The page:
Alberta’s COVID-19 vaccine passport program will cease to exist when the clock strikes midnight on Feb. 9, and almost all public health restrictions will be lifted March 1 if the situation in hospitals continues to improve, Premier Jason Kenney announced Tuesday.
At a news conference, the premier said while the restrictions exemption program (REP) served its purpose of increasing vaccination rates, it is no longer an effective tool for doing so and no longer needed, especially with so many vaccinated people still contracting the highly-transmissible Omicron variant of COVID-19.
“(The REP) has made a huge difference,” Kenney said. “It has saved many lives.”
However, he said he does not believe the program can serve any useful purpose going forward, unless one were to change the definition of full vaccination to three doses of a vaccine or more.
Kenney said scrapping REP was among a number of changes to the province’s pandemic response that were approved by his government’s COVID-19 cabinet committee earlier in the day.
Officials in some municipalities, including Alberta’s two largest cities, have previously said they would look at whether to take steps to keep some public health restrictions through bylaws if the province lifts them before they think it is prudent to do so.
Kenney said he would like to speak with mayors who are considering taking such actions.
“I’d like to know if it is their intention to create an entirely separate municipal public health policy,” he said. “I think that would be a serious problem.”
Kenney acknowledged that in a free market system, businesses who want to continue to require people to be vaccinated before entering will have the right to do so.
“(That) may appeal to a certain kind of customer,” he said, adding that he hopes there will come a time that the province can do away with providing QR codes that prove people are vaccinated. “(The) problem is we have a lot of Albertans who — especially in the cold winter — love travelling.
“As long as there is a federal requirement (for air travellers to be vaccinated)… we have to offer that as a service.”
He said his government will follow a three-step plan to removing restrictions, saying “Alberta will move on but will do so carefully… prudently.” He said most restrictions affecting children and youths will be lifted this weekend, including requirements for children 12 and under to wear masks.
“Kids have been subjected to a heavy and I think unfair burden throughout the pandemic, given the very low threat that COVID-19 poses to the health of children,” Kenney said.
Phase 1 of the province’s plan will also see capacity limits be removed for venues that can host 500 people or less. Kenney said the target date for Phase 2 of the plan is midnight on March 1. That phase would also see capacity limits be lifted for all venues, masking no longer be required indoors and limits on indoor and outdoor gatherings be lifted. A number of other restrictions would be eased or removed altogether as well.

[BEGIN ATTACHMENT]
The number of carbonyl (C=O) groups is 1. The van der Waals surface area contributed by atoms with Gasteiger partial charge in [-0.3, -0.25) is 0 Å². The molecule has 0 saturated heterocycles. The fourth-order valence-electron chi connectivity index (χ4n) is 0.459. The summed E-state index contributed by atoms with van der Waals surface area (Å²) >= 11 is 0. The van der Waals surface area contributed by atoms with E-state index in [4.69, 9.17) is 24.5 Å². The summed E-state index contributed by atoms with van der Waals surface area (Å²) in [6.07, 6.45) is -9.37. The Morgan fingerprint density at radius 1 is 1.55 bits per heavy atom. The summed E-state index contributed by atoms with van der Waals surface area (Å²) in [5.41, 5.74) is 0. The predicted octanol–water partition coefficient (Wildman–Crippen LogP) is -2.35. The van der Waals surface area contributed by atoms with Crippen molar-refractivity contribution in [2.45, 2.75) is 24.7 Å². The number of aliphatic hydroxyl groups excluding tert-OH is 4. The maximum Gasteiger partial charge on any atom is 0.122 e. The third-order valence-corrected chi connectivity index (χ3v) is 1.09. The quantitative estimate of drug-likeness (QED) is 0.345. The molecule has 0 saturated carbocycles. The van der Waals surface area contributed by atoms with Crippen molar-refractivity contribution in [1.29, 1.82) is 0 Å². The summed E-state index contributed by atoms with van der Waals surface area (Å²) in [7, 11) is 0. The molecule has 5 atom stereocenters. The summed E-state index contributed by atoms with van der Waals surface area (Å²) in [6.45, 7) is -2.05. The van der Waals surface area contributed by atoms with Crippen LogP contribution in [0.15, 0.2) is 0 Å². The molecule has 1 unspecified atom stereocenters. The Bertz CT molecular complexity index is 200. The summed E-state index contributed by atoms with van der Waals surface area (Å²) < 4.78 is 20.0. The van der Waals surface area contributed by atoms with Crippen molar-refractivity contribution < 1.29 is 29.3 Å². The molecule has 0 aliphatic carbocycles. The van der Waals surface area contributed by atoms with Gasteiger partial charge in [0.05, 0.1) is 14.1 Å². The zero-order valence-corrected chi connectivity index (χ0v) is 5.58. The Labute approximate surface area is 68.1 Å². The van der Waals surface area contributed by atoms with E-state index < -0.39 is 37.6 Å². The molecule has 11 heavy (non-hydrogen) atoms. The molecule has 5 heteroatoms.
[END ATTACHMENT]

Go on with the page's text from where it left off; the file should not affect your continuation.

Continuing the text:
A target date for Phase 3 has yet to be determined, Kenney said, noting that phase would see people with COVID-19 no longer being required to self-isolate and COVID-19 outbreak protocols be lifted at continuing care homes.
For details about Alberta’s new three-stage plan to lift restrictions, please scroll to the bottom of this article.
Kenney said he believes it is clear Alberta’s number of COVID-19 infections involving the Omicron variant peaked about three weeks ago. He said hospital admissions linked to the coronavirus have been declining recently and that the province’s total number of active cases have dropped steadily in recent weeks. He also cited wastewater data as showing an improvement in the prevalence of COVID-19 in the province.
Kenney noted that some other Canadian provinces like Saskatchewan have already announced plans to lift most restrictions, as well as a number of U.S. states and European countries.
“I know that some will say this is too much change and that we are moving too fast,” he said. “But please keep in mind that we have the benefit of being a few weeks behind other jurisdictions such as the United Kingdom.”
He said vaccine mandates and public health rules “must not become a permanent fixture in our lives,” and added the province has already been seeing widespread non-compliance with its rules anyway.
Kenney made the announcement as people protesting public health measures related to the pandemic continue to impede traffic near Coutts, Alta., impacting traffic north and south of the Canada-U.S. Border.
When asked whether members of his government had been negotiating with protesters near Coutts on their demands to have health restrictions lifted, Kenney said no.
“Nobody has been negotiating with anybody engaged in illegal actions,” he said. “There are Albertans involved in that protest who have MLAs… (who) have a responsibility to listen to their constituents.”
Kenney added that the protests near Coutts are not lawful, and that they serve to “inconvenience thousands of law-abiding truckers who are just trying to make a living.”
When asked about divisions that have emerged in society as the COVID-19 pandemic has dragged on, Kenney said polarization “is one of the tragedies of this terrible two-year period.”